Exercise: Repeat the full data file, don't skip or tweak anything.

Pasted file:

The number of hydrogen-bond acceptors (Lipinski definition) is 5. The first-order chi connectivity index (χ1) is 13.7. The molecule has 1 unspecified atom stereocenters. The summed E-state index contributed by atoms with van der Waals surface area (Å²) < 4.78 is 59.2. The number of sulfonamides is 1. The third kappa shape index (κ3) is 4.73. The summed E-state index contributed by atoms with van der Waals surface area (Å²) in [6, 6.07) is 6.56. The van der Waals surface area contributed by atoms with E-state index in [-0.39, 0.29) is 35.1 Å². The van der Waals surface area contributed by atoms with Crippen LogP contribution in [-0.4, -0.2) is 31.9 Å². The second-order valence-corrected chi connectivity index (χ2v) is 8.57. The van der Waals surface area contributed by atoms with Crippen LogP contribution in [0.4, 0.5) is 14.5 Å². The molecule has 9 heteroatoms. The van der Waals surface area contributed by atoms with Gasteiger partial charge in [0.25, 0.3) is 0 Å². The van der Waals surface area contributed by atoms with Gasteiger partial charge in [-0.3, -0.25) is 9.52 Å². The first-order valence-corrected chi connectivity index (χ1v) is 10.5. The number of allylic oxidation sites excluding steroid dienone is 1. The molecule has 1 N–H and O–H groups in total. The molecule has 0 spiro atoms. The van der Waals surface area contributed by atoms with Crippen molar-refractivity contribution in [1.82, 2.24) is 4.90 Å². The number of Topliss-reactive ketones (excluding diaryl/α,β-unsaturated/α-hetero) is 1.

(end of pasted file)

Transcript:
The number of hydrogen-bond acceptors (Lipinski definition) is 5. The first-order chi connectivity index (χ1) is 13.7. The molecule has 1 unspecified atom stereocenters. The summed E-state index contributed by atoms with van der Waals surface area (Å²) < 4.78 is 59.2. The number of sulfonamides is 1. The third kappa shape index (κ3) is 4.73. The summed E-state index contributed by atoms with van der Waals surface area (Å²) in [6, 6.07) is 6.56. The van der Waals surface area contributed by atoms with E-state index in [-0.39, 0.29) is 35.1 Å². The van der Waals surface area contributed by atoms with Crippen LogP contribution in [-0.4, -0.2) is 31.9 Å². The second-order valence-corrected chi connectivity index (χ2v) is 8.57. The van der Waals surface area contributed by atoms with Crippen LogP contribution in [0.4, 0.5) is 14.5 Å². The molecule has 9 heteroatoms. The van der Waals surface area contributed by atoms with Gasteiger partial charge in [0.25, 0.3) is 0 Å². The van der Waals surface area contributed by atoms with Gasteiger partial charge in [-0.3, -0.25) is 9.52 Å². The first-order valence-corrected chi connectivity index (χ1v) is 10.5. The number of allylic oxidation sites excluding steroid dienone is 1. The molecule has 1 N–H and O–H groups in total. The molecule has 0 spiro atoms. The van der Waals surface area contributed by atoms with Crippen molar-refractivity contribution in [1.82, 2.24) is 4.90 Å². The number of Topliss-reactive ketones (excluding diaryl/α,β-unsaturated/α-hetero) is 1.